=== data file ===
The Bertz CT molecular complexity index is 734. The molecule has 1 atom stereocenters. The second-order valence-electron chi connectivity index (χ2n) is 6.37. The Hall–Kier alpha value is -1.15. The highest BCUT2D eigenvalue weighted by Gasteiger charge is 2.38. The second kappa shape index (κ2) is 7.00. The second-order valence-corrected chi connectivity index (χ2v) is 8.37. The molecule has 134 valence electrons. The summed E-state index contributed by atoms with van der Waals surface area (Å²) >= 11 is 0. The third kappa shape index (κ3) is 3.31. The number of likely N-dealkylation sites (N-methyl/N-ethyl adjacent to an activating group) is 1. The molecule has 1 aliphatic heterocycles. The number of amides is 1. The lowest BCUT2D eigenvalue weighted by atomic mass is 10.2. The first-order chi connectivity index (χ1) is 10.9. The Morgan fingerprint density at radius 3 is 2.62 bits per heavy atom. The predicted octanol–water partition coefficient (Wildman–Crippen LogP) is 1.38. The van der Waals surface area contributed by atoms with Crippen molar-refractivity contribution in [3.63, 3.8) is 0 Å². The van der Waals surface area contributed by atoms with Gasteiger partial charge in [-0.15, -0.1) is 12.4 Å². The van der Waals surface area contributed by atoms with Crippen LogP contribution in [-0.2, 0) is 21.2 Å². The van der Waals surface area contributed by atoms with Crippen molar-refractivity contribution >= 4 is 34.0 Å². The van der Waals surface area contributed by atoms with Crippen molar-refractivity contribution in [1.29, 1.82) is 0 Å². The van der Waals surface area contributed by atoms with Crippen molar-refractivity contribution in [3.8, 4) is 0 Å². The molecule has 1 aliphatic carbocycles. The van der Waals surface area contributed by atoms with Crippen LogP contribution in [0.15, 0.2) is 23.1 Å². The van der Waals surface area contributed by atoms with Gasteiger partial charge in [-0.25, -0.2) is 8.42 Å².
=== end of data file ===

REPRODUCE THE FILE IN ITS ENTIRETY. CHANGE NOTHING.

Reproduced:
The Bertz CT molecular complexity index is 734. The molecule has 1 atom stereocenters. The second-order valence-electron chi connectivity index (χ2n) is 6.37. The Hall–Kier alpha value is -1.15. The highest BCUT2D eigenvalue weighted by Gasteiger charge is 2.38. The second kappa shape index (κ2) is 7.00. The second-order valence-corrected chi connectivity index (χ2v) is 8.37. The molecule has 134 valence electrons. The summed E-state index contributed by atoms with van der Waals surface area (Å²) >= 11 is 0. The third kappa shape index (κ3) is 3.31. The number of likely N-dealkylation sites (N-methyl/N-ethyl adjacent to an activating group) is 1. The molecule has 1 aliphatic heterocycles. The number of amides is 1. The lowest BCUT2D eigenvalue weighted by atomic mass is 10.2. The first-order chi connectivity index (χ1) is 10.9. The Morgan fingerprint density at radius 3 is 2.62 bits per heavy atom. The predicted octanol–water partition coefficient (Wildman–Crippen LogP) is 1.38. The van der Waals surface area contributed by atoms with Crippen molar-refractivity contribution in [3.63, 3.8) is 0 Å². The van der Waals surface area contributed by atoms with Gasteiger partial charge in [-0.15, -0.1) is 12.4 Å². The van der Waals surface area contributed by atoms with Crippen LogP contribution in [-0.2, 0) is 21.2 Å². The van der Waals surface area contributed by atoms with Crippen molar-refractivity contribution >= 4 is 34.0 Å². The van der Waals surface area contributed by atoms with Crippen molar-refractivity contribution in [1.29, 1.82) is 0 Å². The van der Waals surface area contributed by atoms with Crippen molar-refractivity contribution in [3.8, 4) is 0 Å². The molecule has 1 aliphatic carbocycles. The van der Waals surface area contributed by atoms with Crippen LogP contribution in [0.15, 0.2) is 23.1 Å². The van der Waals surface area contributed by atoms with Gasteiger partial charge in [-0.25, -0.2) is 8.42 Å².